Part 1: My (Sordid) History with Comic Books

At some point during DC’s reboot last summer (*shudder*), I thought: “I love superheroes with the fiery passion I usually reserve for flourless chocolate cake and the writings of Tamora Pierce. So why don’t I read comic books?”

And then I thought: “Wait. I do read comic books. I’ve been reading comic books my entire life. I remember reading comic books before I remember reading actual books.”

Well, frack me. I do read comic books.

And I love them.

Madly.

The thing is, I didn’t read typical American comic books. My family is french, and I spent a good part of my childhood in France. I also had access to my mother’s massive collection of french BD (Bandes Dessinee = “drawn strips”). So I wasn’t reading Captain America and Uncanny X-Men and Wonder Woman. I was reading Tintin and Lucky Luke and Asterix.

And I was reading Roger Leloup’s Yoko Tsuno.

Yoko Tsuno is quite possibly the best thing ever. Don’t quote me on that. The heroine, Yoko, is a japanese electrical engineer who comes to France looking for work, and who ends up having a series of very science fictional adventures (in the first book, for example, she discovers that aliens are living under the surface of the earth after having escaped their dying planet).

Yoko Tsuno Les Trois Soleil de Vinea Roger Leloup Cover

[Hey, look at that semi-realistic anatomy!]

Yoko is my go-to archetype for action heroes. She practices aikido and kyodu (japanese archery); she can shoot a gun and handle any alien weaponry you give her; she flies helicopters and gliders; she rides a motorcycle, and she can fix her darn coffee machine when it breaks. Despite her many martial talents, she prefers using compassion and intelligence to solve problems. She’s fiercely loyal to her friends. She’s also prideful, egocentric, dangerously curious and puts personal honor above everything else. Which gets her into immense amounts of trouble.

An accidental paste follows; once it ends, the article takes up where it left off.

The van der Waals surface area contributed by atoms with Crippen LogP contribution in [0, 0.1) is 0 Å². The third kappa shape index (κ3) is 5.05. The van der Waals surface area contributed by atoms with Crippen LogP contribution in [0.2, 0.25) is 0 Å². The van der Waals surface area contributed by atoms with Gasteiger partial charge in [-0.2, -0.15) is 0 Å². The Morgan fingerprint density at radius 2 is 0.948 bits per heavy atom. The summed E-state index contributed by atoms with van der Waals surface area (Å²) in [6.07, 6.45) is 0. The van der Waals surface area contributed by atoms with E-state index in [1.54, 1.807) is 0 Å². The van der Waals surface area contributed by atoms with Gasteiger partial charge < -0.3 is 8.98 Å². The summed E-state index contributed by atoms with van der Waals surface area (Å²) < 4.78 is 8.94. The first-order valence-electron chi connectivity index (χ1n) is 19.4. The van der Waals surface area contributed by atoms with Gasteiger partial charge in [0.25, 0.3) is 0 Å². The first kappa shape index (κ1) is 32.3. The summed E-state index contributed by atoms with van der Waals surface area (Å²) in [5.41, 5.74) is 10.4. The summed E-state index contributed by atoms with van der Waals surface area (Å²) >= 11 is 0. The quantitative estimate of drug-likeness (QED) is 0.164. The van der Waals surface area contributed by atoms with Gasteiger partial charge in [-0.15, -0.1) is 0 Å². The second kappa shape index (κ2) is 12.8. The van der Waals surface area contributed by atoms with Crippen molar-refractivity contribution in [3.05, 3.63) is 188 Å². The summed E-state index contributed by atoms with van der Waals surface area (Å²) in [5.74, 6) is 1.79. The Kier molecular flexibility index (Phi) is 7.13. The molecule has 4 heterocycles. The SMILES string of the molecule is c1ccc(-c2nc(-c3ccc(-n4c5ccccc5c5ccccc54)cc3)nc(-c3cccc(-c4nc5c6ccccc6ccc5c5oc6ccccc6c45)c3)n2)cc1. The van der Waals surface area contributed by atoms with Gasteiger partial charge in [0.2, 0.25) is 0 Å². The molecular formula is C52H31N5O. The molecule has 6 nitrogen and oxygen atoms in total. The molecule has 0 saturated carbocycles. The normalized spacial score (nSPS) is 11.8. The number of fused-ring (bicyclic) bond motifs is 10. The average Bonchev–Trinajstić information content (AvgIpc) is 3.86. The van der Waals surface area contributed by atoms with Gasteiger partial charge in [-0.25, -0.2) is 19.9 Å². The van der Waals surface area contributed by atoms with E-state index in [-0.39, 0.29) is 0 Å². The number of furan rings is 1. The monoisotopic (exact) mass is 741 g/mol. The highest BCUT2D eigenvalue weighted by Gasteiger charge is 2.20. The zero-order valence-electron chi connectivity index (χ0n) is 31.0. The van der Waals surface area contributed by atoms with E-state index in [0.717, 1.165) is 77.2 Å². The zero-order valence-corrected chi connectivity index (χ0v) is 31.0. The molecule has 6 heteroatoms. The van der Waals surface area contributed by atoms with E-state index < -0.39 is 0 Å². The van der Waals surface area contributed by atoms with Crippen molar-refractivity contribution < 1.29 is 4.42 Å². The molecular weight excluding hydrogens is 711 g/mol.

I love her, and I am so annoyed there aren’t English translations, because I think other people would love her madly too.

I was also reading Sailor Moon. [A japanese manga, not a french BD] Which: say what you want about the ridiculousness of the heroes’ outfits, but that was a well-drawn, fun, intelligent manga that portrayed a group of competent women saving the world. It had awesome female friendships, it had lots of weird-ass mythology (like Usagi’s future daughter traveling back in time. Fantastic WTFrackery.), it had a male hero who in no way took away from Usagi’s agency, all the female characters were different and interesting…

[Are you noting a theme? I'm noting a theme]

WITCH Cordelia Will

As I grew older, I started reading WITCH. Sure, WITCH would not win a “realistic portrayal of anatomy” award – I, for one, would like to know where the girls store their organs when they transform – but it was another group of cool, interesting young women saving the world. With SUPERPOWERS. And awesome clothes [fashion junkie. Can't help it]. I’ve got three giant piles of WITCH comics on the floor of my room because I’d collected so many of them that they broke the bookshelf.
I’m not even joking.

Oh, and then I discovered Les Passagers du Vent. Super-inappropriate for a ten year old to read (Rape! Sex! GRAPHICALLY PORTRAYED Sex! Really accurate depictions of torture and violence!). But also one of the best BD series of all time (yes, I am willing to go there). It takes place in the 18th century, and follows the adventures of Isa, a former noblewoman whose identity was stolen by her best friend. Isa is a bit like the count of Monte Cristo… if the Count of Monte Cristo was a bisexual, cross-dressing adventurer-turned-abolitionist. You don’t want to mess with her. She comes up with the most creative (and vicious) forms of revenge. Isa was my first introduction to the twisted, tortured action hero, and I never turned back.

Les Passagers du Vent La Fille Sous La Dunette Francois Bourgeon

Not to mention the artwork, which is stunning